Dale released several country albums, several radio singles and performed on the Grand Ole Opry. Dale was responsible for the support of the Kingston High School band. For several years, Dale raised money to buy new instruments and band uniforms at his annual benefit concert. Dale’s son, Anthony Lay, is a nationally syndicated radio personality, he goes by “The AntMan” and hosts a syndicated Saturday night show, Country House Party on more than 80 iHeart Country radio stations across the nation. Greg Upchurch began his rock career with the band Puddle of Mudd, since 2005 has been the drummer for 3 Doors Down. Greg first learned his percussion skills in the Kingston High School band; the high school used to be housed in the now present-day elementary building until a new building was made. Today, the elementary, middle school, high school each have their own buildings; the school also had a pool, until it was paved over into a parking lot. A. E. Findley was the band director of Kingston High School's first band.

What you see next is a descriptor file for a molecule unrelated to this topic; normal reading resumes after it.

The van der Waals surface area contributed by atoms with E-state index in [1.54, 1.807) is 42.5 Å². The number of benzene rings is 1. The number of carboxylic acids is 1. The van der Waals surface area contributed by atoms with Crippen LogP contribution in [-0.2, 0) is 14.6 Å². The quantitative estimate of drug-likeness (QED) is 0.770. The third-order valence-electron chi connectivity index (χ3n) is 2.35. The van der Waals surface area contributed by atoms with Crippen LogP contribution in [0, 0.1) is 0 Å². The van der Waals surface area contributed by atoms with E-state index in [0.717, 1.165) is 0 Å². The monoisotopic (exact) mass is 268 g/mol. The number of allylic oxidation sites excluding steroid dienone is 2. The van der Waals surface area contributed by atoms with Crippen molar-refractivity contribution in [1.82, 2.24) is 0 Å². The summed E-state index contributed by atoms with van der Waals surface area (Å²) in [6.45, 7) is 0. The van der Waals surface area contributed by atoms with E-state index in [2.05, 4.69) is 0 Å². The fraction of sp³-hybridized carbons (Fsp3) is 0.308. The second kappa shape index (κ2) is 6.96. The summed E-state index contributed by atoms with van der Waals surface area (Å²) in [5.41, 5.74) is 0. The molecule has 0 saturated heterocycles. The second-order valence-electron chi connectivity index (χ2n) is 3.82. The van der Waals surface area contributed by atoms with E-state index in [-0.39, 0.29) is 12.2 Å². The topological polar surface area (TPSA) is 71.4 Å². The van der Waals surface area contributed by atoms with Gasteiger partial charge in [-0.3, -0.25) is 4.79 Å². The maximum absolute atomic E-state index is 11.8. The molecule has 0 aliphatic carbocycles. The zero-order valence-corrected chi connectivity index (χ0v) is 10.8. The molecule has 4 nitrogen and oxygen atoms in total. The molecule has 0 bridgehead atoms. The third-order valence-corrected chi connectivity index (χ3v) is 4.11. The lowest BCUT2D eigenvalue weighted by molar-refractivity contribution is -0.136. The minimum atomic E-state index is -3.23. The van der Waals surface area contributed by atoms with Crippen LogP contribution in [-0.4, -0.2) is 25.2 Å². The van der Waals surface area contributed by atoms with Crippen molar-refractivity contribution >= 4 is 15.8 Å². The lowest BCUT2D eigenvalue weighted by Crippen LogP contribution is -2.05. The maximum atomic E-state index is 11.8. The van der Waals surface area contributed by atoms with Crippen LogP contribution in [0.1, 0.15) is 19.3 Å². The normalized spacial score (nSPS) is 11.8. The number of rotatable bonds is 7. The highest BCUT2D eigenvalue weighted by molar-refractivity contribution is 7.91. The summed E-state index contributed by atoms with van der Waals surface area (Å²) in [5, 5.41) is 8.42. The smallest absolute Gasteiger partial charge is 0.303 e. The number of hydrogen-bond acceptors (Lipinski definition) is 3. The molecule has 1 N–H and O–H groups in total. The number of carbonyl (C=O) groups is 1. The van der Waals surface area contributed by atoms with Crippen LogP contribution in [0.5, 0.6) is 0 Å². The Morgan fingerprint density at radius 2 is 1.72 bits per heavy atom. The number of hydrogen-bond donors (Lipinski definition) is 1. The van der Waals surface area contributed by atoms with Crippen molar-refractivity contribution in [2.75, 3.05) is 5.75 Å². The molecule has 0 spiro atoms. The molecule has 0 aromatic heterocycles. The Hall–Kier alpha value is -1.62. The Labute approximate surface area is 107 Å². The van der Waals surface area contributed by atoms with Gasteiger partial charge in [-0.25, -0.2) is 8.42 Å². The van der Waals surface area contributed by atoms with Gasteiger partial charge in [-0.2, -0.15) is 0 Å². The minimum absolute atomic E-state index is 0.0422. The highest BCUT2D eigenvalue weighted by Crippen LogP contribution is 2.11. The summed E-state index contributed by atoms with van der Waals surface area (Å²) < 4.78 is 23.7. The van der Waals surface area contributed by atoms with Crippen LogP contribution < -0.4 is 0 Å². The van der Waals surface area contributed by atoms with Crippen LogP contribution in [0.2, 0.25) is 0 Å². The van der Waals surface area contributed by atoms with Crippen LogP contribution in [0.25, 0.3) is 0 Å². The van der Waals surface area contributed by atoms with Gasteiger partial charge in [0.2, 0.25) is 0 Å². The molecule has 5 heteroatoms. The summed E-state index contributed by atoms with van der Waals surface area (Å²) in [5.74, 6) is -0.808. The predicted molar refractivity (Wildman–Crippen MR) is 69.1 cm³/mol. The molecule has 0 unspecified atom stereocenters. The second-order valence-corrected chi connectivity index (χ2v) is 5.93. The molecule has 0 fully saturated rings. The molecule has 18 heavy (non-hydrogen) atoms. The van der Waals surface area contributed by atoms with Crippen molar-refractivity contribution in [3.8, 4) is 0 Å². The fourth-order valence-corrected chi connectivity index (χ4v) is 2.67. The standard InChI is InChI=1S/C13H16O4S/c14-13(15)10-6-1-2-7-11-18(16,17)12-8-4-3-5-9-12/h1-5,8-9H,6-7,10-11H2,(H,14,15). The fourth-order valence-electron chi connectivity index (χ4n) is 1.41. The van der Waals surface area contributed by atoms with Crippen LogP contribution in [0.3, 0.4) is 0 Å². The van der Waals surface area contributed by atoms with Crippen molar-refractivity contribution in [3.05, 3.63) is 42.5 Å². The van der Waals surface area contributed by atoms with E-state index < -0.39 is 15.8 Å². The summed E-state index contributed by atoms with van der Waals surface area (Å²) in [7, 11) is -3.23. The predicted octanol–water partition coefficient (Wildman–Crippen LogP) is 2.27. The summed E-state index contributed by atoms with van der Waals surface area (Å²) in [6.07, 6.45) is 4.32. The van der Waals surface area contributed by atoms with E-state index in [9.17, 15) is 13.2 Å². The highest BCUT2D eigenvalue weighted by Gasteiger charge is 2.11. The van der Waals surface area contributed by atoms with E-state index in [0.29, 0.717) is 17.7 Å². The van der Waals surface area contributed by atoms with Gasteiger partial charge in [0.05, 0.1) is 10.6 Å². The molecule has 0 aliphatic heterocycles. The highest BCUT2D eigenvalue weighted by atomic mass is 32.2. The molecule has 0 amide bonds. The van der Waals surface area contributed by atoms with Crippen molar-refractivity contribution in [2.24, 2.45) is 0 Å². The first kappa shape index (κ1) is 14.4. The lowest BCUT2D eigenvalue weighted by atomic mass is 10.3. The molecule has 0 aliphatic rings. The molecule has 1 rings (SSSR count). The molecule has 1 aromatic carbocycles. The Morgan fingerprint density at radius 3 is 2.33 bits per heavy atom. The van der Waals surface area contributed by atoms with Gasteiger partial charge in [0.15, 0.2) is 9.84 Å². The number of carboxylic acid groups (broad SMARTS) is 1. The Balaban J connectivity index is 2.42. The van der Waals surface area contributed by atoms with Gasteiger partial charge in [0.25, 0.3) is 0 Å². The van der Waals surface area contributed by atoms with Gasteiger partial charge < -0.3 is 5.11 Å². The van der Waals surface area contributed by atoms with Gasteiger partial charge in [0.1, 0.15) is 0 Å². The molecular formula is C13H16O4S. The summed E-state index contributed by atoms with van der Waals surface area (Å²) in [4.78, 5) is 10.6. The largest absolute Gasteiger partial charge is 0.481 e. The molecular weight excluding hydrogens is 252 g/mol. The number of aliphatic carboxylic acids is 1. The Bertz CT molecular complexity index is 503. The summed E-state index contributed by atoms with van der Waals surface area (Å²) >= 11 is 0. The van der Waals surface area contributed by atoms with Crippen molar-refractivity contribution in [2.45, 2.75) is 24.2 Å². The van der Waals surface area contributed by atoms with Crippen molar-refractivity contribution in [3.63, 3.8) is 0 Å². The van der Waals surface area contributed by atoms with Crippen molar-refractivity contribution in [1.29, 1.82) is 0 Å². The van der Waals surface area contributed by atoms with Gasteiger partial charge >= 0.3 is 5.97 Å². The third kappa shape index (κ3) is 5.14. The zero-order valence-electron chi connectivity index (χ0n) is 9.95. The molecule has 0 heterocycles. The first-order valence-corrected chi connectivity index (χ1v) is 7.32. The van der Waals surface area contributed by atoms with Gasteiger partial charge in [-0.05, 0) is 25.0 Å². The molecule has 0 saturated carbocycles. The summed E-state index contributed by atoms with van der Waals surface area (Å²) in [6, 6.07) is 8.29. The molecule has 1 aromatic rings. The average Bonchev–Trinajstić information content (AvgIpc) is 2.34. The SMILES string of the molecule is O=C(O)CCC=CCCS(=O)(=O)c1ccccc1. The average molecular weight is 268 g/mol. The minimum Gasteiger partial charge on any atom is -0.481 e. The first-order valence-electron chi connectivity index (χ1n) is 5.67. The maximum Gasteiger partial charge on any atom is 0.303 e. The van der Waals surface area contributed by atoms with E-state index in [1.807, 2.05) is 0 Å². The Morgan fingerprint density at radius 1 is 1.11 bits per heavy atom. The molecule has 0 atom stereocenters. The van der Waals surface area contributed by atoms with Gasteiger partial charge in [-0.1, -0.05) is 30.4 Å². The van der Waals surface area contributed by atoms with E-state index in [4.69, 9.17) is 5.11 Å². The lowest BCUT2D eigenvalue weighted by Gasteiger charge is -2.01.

He was the first elected into the Oklahoma Bandmasters Association in 1966. The high school has two blood drives each year and does a yearly food drive as part of their charity work. Kingston High School and Madill High School had a football rivalry up until 2017 known as the “Marshall County Super Bowl.” Madill is now the home of the bowl until the next time Madill and Kingston play again, unknown. Madill and Kingston will not play each other for the next few years because of class differentials. Kingston OK Visitor Guide